Flicker in Panning Shots- 5D MK3
I've only recently started learning the basics of filming video with a DSLR. The experience has been very interesting, but I have noticed a problem in several videos involving flickering upon playback.
Unless I pan EXCEPTIONALLY SLOWLY, there is a persistent flicker throughout my videos upon playback. At times, horizontal lines are also appearing as part of the flickering.
I've uploaded two samples to demonstrate the issue-
. The problem is more noticeable in the first video.
The camera is a 5D MK III w/Canon 24-70 2.8L lens. I'm shooting with a very flat picture style. The camera is mounted on a Manfrotto 701HDV tripod head. The issue is there in the original MOV that is recorded from the camera, and in MP4 (H.264) and MOV (H.264) exported from Premiere Pro CS6.
Is it related to the rolling shutter of the 5D? It is not the same as the very obvious distortion that comes from either a fast pan or filming a fast moving object, but is just as distracting to watch.
Any suggestions or information would be greatly appreciated. Thank you.
(I'm hoping to use the camera with both a slider and glidecam in the future, but I'm a little disconcerted about how it handles motion!)
What were your settings when you shot? It looks like you probably had the shutter speed set too high for the frame rate you were shooting.
If you're shooting 24/25 fps your shutter speed should be set at 1/50 (technically for 24fps you should be at 1/48 but DSLR don't offer that so 1/50 is as close as you can get). If you're shooting at 30fps you're shutter should be set at 1/60. Basically the rule is your shutter speed is double the fps, or what is called a 180 degree shutter angle. You'll probably want to read more about it:
You can use a higher than normal shutter speed, but you'll need to take into account the effect it produces. It may be more or less pronounced depending on the footage you're shooting. If you have a lot of movement (sports, pans, etc.) you'll tend to notice it more....which, again, may be intentional. But if you're looking for smooth and slightly softer (i.e. motion blurred) video then stick to the 180 degree rule.
If you need to adjust exposure while following the 180 degree rule then you're looking at f/stop, ISO, and ND filters to control light.
Thanks for the prompt reply Ryan.
The footage was shot at 1/50 shutter speed- everything I've read stresses the 180 degree shutter rule so much that I've never tried shooting at anything other than 1/50th (25p).
I was actually going to try 1/60 (30p) to see if there was any differences, and even try a range of shutter speeds to see if there was any change to the image 'FLICKER'.
I don't have the exact settings for that footage, but the issue seems to occur for a range of aperture and ISO settings and focal lengths; shutter speed is always set at 1/50th.
The problem has got me somewhat concerned- I want to be more mobile with the camera (sliders, crane and glidecam) but I don't seem to be able to get past the flicker (unless I am exceptionally slow with panning, in which case the footage is fine). I know the camera should be able to do it- watching videos of shoulder-rig mounted 5D's, glidecam footage etc demonstrates that it is achievable.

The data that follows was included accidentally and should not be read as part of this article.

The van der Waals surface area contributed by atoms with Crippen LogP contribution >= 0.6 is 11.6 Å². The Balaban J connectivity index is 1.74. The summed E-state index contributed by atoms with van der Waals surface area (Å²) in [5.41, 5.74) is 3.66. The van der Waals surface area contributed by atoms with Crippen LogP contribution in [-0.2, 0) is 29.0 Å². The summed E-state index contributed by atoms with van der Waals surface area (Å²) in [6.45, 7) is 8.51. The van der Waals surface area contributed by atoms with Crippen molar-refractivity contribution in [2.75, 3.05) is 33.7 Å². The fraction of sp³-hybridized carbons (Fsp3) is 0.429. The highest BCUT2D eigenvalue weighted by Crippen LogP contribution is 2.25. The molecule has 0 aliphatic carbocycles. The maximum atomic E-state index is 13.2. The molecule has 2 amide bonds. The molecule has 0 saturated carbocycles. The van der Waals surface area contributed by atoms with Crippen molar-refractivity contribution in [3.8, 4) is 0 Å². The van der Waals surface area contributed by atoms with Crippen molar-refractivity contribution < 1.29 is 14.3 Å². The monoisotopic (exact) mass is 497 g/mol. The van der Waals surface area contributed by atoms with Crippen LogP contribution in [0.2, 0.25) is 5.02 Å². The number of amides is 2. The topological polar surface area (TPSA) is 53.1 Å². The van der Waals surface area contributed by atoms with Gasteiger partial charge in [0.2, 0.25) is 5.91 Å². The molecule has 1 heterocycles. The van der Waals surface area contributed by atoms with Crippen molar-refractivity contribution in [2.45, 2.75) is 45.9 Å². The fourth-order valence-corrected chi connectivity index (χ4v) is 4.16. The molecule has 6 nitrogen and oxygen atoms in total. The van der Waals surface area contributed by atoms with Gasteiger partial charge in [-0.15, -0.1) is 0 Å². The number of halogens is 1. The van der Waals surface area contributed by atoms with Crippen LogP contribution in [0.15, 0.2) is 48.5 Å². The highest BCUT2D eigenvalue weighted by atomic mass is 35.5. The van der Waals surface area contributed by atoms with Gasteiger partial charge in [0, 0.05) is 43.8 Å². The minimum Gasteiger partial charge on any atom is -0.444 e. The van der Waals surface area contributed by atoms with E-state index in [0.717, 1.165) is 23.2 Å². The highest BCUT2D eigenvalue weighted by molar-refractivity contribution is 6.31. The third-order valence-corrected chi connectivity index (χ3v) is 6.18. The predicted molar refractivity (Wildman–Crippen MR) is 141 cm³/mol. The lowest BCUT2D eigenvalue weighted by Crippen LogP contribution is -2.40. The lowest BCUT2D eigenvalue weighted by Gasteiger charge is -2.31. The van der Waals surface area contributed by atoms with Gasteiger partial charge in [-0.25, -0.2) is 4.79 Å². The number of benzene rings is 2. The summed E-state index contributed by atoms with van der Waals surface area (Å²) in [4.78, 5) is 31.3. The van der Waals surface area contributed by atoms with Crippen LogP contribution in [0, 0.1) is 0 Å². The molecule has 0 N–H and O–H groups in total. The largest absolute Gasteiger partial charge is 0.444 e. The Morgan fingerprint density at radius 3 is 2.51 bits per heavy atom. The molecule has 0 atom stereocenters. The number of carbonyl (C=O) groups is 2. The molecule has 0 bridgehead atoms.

[Nick Zaire] "The footage was shot at 1/50 shutter speed- everything I've read stresses the 180 degree shutter rule so much that I've never tried shooting at anything other than 1/50th (25p)."
If this is indeed the case, then I'd say Warren's response is exactly right. Judder - the great downfall of 24p! :-)
It's not so bad, but you do need to be aware of it while shooting. Here's some additonal info on judder for you:
The articles I referenced are talking about 2 aspects of judder. (1) Judder that exists inherently in 24fps footage. (2) Judder that exists (and can sometimes be mitigated by) converting from 24p to 60i. So you're dealing with two slightly different but related things.
I think the "solution" proposed in the first article is good. However, I still shoot a lot of material at 24p. You just have to learn it's limitations (same with 30p or 60p or 60i).
I think what you are seeing is called Judder. It happens because 24 frames is 4 frames faster than "persistence of vision." When you pan and there are objects close to the lens, you will notice the judder becoming more pronounced. It happens when you shoot 35mm film as well. This is why on a movie shoot you will often see someone wipe past the camera in the opposite direction, during a pan to hide the judder, i.e.. a waiter moves across frame in the opposite direction of the pan.
Thank you both for your replies.
The 'judder' seems to be an apt description and explanation of the issue. Understanding the limitations of the hardware, and subsequently ensuring VERY slow and smooth panning/tilting will help avoid the judder for the most part.
I've spent a lot of time since posting this question watching a host of different videos filmed on DSLR's and the 'judder' is a lot more common that I had realised. In many cases though, unless you really look for it, your attention is so focussed on the subject/content of the video (as it should be!) that it doesn't detract from the story/experience in any major way.
Again, thank you for your help.